What does this mean for you? Obedience and faith are foundational for joy and peace in this world and the next. Consider these three things briefly. First, obedience in the little things enables obedience in the big things. The day to day sanctified drudgery of ark building was anything but exciting. Probably ninety-nine percent of your daily work is not very exciting either – taking care of children, doing your job at work, running your family – but it is amazing how these little building blocks of life, when faithfully added each day to the structure of your life and family, over many years, will build a glorious edifice of God’s presence in your family. Do the little things each day – private and family devotional times, small group Bible Studies and accountability groups, public worship, going to work on time and being faithful in it, tithing and saving, living within your means. After many years you will be able to look back in wonder, seeing God’s bountiful provision.

Then, not only obedience in the little things but also faith is vital. That’s because without faith it is impossible to please God (Heb. 11:6). Faith has at least three components. First, you must learn the promises of God and claim them, what the Puritans call ‘pleading the promises of God.’ For example, Jesus said, ‘Give, and it will be given to you, full measure, pressed down, overflowing into your lap’ (Luke 6:38). You plead this promise by saying to your heavenly Father, ‘God, I believe what you say here. If I give my money to your work then you promise to cause me to overflow in abundance. You promise that if I move toward those who hate me, if I love my enemy, if I pray for those who despitefully use me, then you will bless me beyond anything I can imagine. You say it. I believe you will do it.’ Second, you must learn to do the next thing correctly. These mostly are the little things in life. After reading this, what is your next task for the day? Well, just do it. The will of God is not rocket science. It is actually very simple. Just do what he is commanding you to do for this proves your love for him and your faith in him (John 14:15, James 2:14-17). And third, learn to wait upon God (Psa. 27:14, Isa. 40:31). By this kind of waiting I do not mean sitting in your doctor’s office, thumbing through a magazine as you await your turn to see him. I mean a kind of waiting that is active. You are looking, expecting, praying, believing he will answer in his time.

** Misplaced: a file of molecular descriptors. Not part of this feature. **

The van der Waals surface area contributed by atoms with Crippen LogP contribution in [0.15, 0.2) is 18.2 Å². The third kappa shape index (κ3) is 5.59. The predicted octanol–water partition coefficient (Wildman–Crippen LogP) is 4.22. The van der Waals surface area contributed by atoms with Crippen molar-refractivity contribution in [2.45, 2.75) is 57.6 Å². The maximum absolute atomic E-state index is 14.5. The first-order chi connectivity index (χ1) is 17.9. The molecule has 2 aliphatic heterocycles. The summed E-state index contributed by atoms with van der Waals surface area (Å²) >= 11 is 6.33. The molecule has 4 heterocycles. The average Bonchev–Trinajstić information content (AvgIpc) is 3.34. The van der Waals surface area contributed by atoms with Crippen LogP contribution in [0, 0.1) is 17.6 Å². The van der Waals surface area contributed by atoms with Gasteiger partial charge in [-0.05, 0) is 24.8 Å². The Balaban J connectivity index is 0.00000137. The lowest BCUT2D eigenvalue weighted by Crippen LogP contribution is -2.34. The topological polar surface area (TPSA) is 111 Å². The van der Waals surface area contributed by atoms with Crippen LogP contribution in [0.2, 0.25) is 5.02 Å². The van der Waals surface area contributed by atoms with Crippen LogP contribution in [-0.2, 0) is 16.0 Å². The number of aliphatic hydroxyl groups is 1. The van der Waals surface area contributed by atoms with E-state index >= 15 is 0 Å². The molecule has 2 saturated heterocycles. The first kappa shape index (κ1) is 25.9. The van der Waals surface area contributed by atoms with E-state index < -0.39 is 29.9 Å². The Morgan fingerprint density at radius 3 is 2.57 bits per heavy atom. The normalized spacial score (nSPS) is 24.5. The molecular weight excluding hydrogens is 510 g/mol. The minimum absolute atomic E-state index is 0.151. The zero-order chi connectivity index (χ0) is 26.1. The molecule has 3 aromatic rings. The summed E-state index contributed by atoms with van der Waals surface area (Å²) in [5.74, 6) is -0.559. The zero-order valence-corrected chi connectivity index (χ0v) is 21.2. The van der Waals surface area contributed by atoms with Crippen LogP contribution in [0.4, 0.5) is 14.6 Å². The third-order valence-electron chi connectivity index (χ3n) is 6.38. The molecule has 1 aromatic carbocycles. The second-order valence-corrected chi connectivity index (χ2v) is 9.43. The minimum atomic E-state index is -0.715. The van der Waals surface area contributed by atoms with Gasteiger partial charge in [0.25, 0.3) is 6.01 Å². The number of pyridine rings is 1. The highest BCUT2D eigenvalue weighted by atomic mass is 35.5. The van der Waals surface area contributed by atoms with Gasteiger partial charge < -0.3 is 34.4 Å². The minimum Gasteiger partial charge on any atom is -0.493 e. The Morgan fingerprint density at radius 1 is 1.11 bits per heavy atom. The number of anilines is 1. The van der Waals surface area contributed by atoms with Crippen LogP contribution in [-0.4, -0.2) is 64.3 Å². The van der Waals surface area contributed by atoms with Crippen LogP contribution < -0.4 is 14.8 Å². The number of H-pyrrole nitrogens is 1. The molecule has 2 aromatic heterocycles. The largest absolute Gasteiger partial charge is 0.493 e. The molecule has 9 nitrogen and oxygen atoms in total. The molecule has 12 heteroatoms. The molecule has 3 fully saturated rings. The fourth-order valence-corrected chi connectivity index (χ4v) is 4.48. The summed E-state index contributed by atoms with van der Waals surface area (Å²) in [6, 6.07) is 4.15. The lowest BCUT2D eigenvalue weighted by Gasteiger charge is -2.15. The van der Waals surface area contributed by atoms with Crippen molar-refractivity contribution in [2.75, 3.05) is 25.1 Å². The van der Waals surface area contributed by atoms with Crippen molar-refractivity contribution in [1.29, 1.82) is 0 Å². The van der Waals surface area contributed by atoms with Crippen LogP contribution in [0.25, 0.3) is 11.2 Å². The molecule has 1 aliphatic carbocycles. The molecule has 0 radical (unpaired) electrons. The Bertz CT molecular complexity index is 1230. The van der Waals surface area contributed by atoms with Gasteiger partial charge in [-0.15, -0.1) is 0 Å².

Faithfulness in little things will eventually bring opportunity to be faithful in bigger things (Matt. 25:21). God wants to see you prove yourself in little, non-romantic things before entrusting you with something bigger – like a football coach with a rookie quarterback who only gives him easy reads and easy throws, nothing too fancy – like a father who refuses to allow his sixteen year old daughter to drive from Hartford to Los Angeles. She must first prove herself capable.

Are you obeying God in the little things of life? Are you believing what he says – his promises, threats, admonitions, comforts? Trust and obey. For there is no other way to be happy in Jesus but to trust and obey.


  1. See John Woodmorappe’s Noah’s Ark: A Feasibility Study, and James Boice’s, Genesis, Creation and Fall, volume one.

Rev. Allen M Baker is Pastor of Christ Community Presbyterian Church in West Hartford, Connecticut.